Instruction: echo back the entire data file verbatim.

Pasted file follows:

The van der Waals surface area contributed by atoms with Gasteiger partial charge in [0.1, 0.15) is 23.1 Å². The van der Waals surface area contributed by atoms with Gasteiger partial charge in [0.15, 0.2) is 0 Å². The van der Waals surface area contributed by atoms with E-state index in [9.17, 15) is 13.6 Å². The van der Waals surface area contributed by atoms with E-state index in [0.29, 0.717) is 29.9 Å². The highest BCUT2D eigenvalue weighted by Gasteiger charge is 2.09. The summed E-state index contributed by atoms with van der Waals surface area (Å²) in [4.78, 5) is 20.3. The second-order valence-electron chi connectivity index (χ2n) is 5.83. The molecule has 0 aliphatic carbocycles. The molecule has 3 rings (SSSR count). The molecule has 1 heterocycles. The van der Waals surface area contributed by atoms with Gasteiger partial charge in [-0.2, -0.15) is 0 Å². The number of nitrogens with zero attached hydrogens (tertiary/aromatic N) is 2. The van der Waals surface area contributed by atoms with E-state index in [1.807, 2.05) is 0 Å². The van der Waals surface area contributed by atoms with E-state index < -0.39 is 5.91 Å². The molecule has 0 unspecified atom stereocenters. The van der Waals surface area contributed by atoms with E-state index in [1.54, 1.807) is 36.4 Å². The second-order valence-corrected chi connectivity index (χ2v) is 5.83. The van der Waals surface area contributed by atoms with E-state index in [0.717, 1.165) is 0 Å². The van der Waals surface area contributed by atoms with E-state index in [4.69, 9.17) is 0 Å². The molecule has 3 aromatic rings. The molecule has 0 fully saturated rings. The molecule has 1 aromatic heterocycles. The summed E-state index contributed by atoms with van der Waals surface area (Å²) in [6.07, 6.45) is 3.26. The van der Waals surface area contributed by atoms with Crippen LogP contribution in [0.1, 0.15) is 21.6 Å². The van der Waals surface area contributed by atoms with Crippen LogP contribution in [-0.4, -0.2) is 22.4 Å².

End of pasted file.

The van der Waals surface area contributed by atoms with Gasteiger partial charge in [0.1, 0.15) is 23.1 Å². The van der Waals surface area contributed by atoms with Gasteiger partial charge in [0.15, 0.2) is 0 Å². The van der Waals surface area contributed by atoms with E-state index in [9.17, 15) is 13.6 Å². The van der Waals surface area contributed by atoms with E-state index in [0.29, 0.717) is 29.9 Å². The highest BCUT2D eigenvalue weighted by Gasteiger charge is 2.09. The summed E-state index contributed by atoms with van der Waals surface area (Å²) in [4.78, 5) is 20.3. The second-order valence-electron chi connectivity index (χ2n) is 5.83. The molecule has 0 aliphatic carbocycles. The molecule has 3 rings (SSSR count). The molecule has 1 heterocycles. The van der Waals surface area contributed by atoms with Gasteiger partial charge in [-0.2, -0.15) is 0 Å². The number of nitrogens with zero attached hydrogens (tertiary/aromatic N) is 2. The van der Waals surface area contributed by atoms with E-state index in [1.807, 2.05) is 0 Å². The van der Waals surface area contributed by atoms with E-state index < -0.39 is 5.91 Å². The molecule has 0 unspecified atom stereocenters. The van der Waals surface area contributed by atoms with E-state index in [1.54, 1.807) is 36.4 Å². The second-order valence-corrected chi connectivity index (χ2v) is 5.83. The van der Waals surface area contributed by atoms with E-state index in [0.717, 1.165) is 0 Å². The van der Waals surface area contributed by atoms with E-state index in [4.69, 9.17) is 0 Å². The molecule has 3 aromatic rings. The molecule has 0 fully saturated rings. The molecule has 1 aromatic heterocycles. The summed E-state index contributed by atoms with van der Waals surface area (Å²) in [6.07, 6.45) is 3.26. The van der Waals surface area contributed by atoms with Crippen LogP contribution in [0.1, 0.15) is 21.6 Å². The van der Waals surface area contributed by atoms with Crippen LogP contribution in [-0.4, -0.2) is 22.4 Å².